We’re already halfway through Holy Week— the seven days preceding Easter. If you’ve ever wondered what happened during that period of time that led to the death, burial and resurrection of Christ, you may find the following map and timeline helpful:
Ref: Hebrews 2:9; Philippians 2:7-9; Revelation 5:12.
The passion of Jesus Christ did not merely precede the crown; it was the price,and the crown was the prize. He died to have it.
Many people stumble at this point. They say, “How can this be loving? How can Jesus be motivated to give us joy if he is motivated to get his glory?” […]
But we know better. Even before we come to the Bible, we know this is not so. Our happiest moments have not been self-saturated moments, but self-forgetful moments. There have been times when we stood beside the Grand Canyon, or at the foot of Mount Kilimanjaro, or viewed a stunning sunset over the Sahara,and for a fleeting moment felt the joy of sheer wonder. This is what we were made for. Paradise will not be a hall of mirrors. It will be a display of majesty. And it won’t be ours.
[…] If we are to be as happy as we can be, we must see and savor the most glorious person of all, Jesus Christ himself. This means that to love us, Jesus must seek the fullness of his glory and offer it to us for our enjoyment.
—Pages 116, 117
I find this concept freeing. If it was all about my being made much of, there are days I would be less deserving than others. Knowing that it doesn’t depend on me frees me to make much of Christ, because He never changes. If you don’t understand what I’ve just said, don’t worry, I’m still trying to grasp it myself 🙂
Ref: Hebrews 12:2.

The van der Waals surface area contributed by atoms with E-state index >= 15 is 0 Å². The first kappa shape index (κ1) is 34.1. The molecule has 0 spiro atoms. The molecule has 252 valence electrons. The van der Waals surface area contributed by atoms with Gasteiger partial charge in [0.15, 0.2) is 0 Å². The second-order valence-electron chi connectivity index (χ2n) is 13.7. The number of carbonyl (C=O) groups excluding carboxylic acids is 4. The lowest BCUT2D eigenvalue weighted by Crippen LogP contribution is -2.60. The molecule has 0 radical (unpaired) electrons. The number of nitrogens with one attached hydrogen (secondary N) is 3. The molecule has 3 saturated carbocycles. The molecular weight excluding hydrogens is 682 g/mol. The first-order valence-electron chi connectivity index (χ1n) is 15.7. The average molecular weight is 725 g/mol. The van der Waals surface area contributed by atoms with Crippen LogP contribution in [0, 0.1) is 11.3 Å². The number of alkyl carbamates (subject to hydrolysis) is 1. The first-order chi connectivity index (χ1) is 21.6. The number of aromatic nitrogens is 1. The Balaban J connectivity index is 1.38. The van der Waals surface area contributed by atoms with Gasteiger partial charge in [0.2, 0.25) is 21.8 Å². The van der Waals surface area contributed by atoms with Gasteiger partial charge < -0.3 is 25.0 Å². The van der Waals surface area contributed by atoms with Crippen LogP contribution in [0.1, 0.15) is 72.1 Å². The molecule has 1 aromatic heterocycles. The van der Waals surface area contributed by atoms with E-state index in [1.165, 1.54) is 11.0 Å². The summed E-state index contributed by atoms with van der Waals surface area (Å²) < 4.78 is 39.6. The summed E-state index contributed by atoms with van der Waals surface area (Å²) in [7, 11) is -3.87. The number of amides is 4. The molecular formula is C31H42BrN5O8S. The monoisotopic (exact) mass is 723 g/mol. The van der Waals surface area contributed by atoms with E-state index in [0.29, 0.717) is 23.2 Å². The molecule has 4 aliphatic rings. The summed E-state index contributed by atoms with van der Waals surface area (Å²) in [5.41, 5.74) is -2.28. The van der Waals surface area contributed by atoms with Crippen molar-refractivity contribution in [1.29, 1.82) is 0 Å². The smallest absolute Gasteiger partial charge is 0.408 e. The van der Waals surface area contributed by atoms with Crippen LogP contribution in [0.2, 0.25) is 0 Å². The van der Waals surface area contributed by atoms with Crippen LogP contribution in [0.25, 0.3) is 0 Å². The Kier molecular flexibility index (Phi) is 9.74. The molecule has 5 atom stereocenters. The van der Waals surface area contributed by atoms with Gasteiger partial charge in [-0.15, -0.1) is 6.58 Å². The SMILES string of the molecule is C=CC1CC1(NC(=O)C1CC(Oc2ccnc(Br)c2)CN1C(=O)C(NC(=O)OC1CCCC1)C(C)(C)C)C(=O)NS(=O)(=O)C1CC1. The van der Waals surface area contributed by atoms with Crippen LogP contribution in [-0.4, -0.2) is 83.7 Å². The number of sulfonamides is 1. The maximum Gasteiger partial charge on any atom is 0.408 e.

The joy set before [Jesus] had many levels. It was the joy of reunion with his Father: “In your presence there is fullness of joy; at your right hand are pleasures forevermore” (Psalm 16:11). It was the joy of triumph over sin: “After making purification for sins, he sat down at the right hand of the Majesty on high” (Hebrews 1:3). It was the joy of divine rights restored: “[He] is seated at the right hand of the throne of God” (Hebrews 12:2). It was the joy of being surrounded with praise by all the people for whom he died: “There will be . . . joy in heaven over one sinner who repents”—not to mention millions (Luke 15:7).
In the same way that the hope of joy enabled Christ to endure the cross, our hope of joy empowers us to suffer with him. Jesus prepared us for this very thing when he said, “Blessed are you when others revile you and persecute you and utter all kinds of evil against you falsely on my account. Rejoice and be glad, for your reward is great in heaven” (Matthew 5:11-12). Our reward will be to enjoy God with the very joy that the Son of God has in his Father.
If Jesus had not willingly died, neither he nor we could be forever glad. He would have been disobedient. We would have perished in our sins. His joy and ours were acquired at the cross. Now we follow him in the path of love. We reckon “that the sufferings of this present time are not worth comparing with the glory that is to be revealed to us” (Romans 8:18). Now we bear reproach with him. But then there will be undiminished joy. Any risk required by love we will endure. Not with heroic might, but in the strength of hope that “Weeping may tarry for the night, but joy comes with the morning” (Psalm 30:5).
—Pages 114, 115
Fight for joy. That’s the thought that came to my mind as I read this chapter. It is always so much easier to have a pity-party than it is to be joyful. Some time back, I heard a new take on “giving thanks in everything”—that we should be thankful that we know God, and we’re going to spend eternity in His presence, whatever the current circumstances. I really needed to hear that…
Ref: Hebrews 9:28.
The Christian idea of salvation relates to past, present, and future. The Bible says, “By grace you have been saved through faith” (Ephesians 2:8). It says that the gospel is the power of God “to us who are being saved” (1 Corinthians 1:18). And it says, “Salvation is nearer to us now than when we first believed” (Romans 13:11). We have been saved. We are being saved. We will be saved.